It's easy to make jokes about what has already come to be known as the Great Pumpkin Riot of 2014. Events in Keene, New Hampshire this past weekend read like an Onion article: The annual Pumpkin Festival in the sleepy college town ended with riot cops and tear gas as students and young people flipped cars and started fires in the street. Pumpkin-spiced madness! Smashing Pumpkins!
But there's good reason to take the riot seriously.
This was not a riot over pumpkins, of course. It was a riot over nothing, young people gathered in small town streets en masse and inebriated, then buoyed into further riotousness by overzealous SWAT policing. Mask Magazine rightly contextualizes the incident in the canon of nihilistic "party riots," à la the Bellingham, Washington student riots last year, which featured a young woman twerking on a cop car. But just because these riots weren't necessarily about anything — not pumpkins, not sporting events, and certainly not police shootings — is not evidence they're devoid of content or meaning.
The playful levity with which the media, if not the local police, are treating the riot seems as much to do with who was behind the destruction as it does with the seasonal theme. It was white youth who pulled down street signs and flipped over cars, and as a result they were described as "rowdy" and "boisterous." In Ferguson, where property damage and confrontations with cops were no more extreme, the rioters were deemed "violent" and "criminal." Black riots, it seems, get read as somewhat more threatening.
The difference was adeptly highlighted by Twitter comments about how the platitudes typically applied to black communities following a riot seemed absurd when applied to the Keene riot. "Why are they tearing up their own community," quipped one Twitter user. "Where are the leaders in the white community? They need to speak out #pumpkinfest," wrote another.
These were pointed riffs on the charges leveled at black communities in the wake of protests turned riotous. They highlight how blacks are forced to account, as a whole, for unruly behavior in a way that is never demanded of whites as a community. Black behavior is scrutinized and vilified. When white youth behave the same way — even without the significant imprimatur of protesting the police killing an unarmed teen — the response is so different it is risible.
The Pumpkin Fest incident is being described specifically as a "white riot" (The Clash references aside). It's accurate, and notable due to the qualification: "White" is applied because riots are presumed the purview of blacks in this country. As Raven Rakia has pointed out, the same activity that gets called a protest when carried out by white people is deemed a "riot" when the participants are predominantly black. "The decision to call one riots and the other protests has nothing to do with the amount of violence in the demonstrations," Rakia notes. "Violence is a realistic factor, and sometimes, a tactic, in all of these protests." It takes a considerable amount of chaos, fire, property damage, and heightened police response to merit the description "white riot."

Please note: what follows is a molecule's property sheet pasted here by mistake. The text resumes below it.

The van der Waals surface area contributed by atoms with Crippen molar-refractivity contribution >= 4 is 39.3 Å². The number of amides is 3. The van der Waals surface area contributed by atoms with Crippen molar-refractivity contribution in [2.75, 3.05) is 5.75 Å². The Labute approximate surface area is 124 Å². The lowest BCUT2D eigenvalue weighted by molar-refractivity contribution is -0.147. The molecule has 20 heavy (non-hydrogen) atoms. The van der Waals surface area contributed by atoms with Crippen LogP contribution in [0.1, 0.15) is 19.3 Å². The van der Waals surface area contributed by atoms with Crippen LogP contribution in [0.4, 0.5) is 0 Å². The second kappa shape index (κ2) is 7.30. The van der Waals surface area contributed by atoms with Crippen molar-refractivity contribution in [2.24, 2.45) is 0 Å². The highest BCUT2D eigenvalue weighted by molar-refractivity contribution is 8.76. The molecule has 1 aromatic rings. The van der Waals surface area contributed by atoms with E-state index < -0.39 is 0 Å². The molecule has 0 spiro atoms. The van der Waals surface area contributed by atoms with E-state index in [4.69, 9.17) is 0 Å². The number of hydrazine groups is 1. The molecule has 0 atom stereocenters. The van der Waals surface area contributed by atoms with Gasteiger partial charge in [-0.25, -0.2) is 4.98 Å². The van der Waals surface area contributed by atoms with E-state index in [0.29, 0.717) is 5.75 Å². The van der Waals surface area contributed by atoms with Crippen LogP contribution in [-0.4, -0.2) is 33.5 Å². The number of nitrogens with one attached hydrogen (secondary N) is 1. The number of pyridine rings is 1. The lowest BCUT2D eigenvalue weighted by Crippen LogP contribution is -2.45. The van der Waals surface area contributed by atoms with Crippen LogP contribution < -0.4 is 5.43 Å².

The New Hampshire riots do not carry with them the same moral or political weight as the unrest in Ferguson. The riots in the St. Louis suburb were a wholly righteous manifestation of anger — some small violence in a deeply violent context, which sees black youth killed by cops at a rate 21 times that of white youth.
Still, we should take party riots seriously, and not write off this sort of rebelliousness as simply drunk and disorderly. It goes too far to call a party riot like Pumpkin Fest some libidinal manifestation of youth in revolt. But it doesn't go far enough if we ignore a desirousness for rupture and unrest — for riot — pulsing through popular culture. It's reflected in (and fed by) a pop culture landscape in which Katy Perry croons, "Warrants out for my arrest," and Miley Cyrus says she "Can't Stop, Won't Stop" and Icona Pop blares, "I don't care. I love it."
The party, evidently, has incorporated the language of the riot. Are we really so surprised, then, that the riot came out of the party? Kesha couldn't have said it better when one 18-year-old Pumpkin Fest rioter told the Keene Sentinel, "It's just like a rush. You're revolting from the cops…. It's a blast to do things that you're not supposed to do."
All riots are certainly not good riots; the KKK have staged riots too. And the mere fact of refusing police dispersal orders and fighting back is not necessarily a political act with any lasting imprint — the riotous kids of Keene aren't heroes. But party riots open up a space in which white kids, not usually the targets of police violence, can learn what it's like to be in opposition to aggressive policing. It's an important lesson to learn for those who enjoy white privilege. The rupturous narratives of contemporary pop music and movies are not confined to clubs, Spotify lists, and cinemas — they can seep into the streets into very real riots. Turn down for what? The turn't up kids in Keene made clear: not for Pumpkin Fest, not for police.
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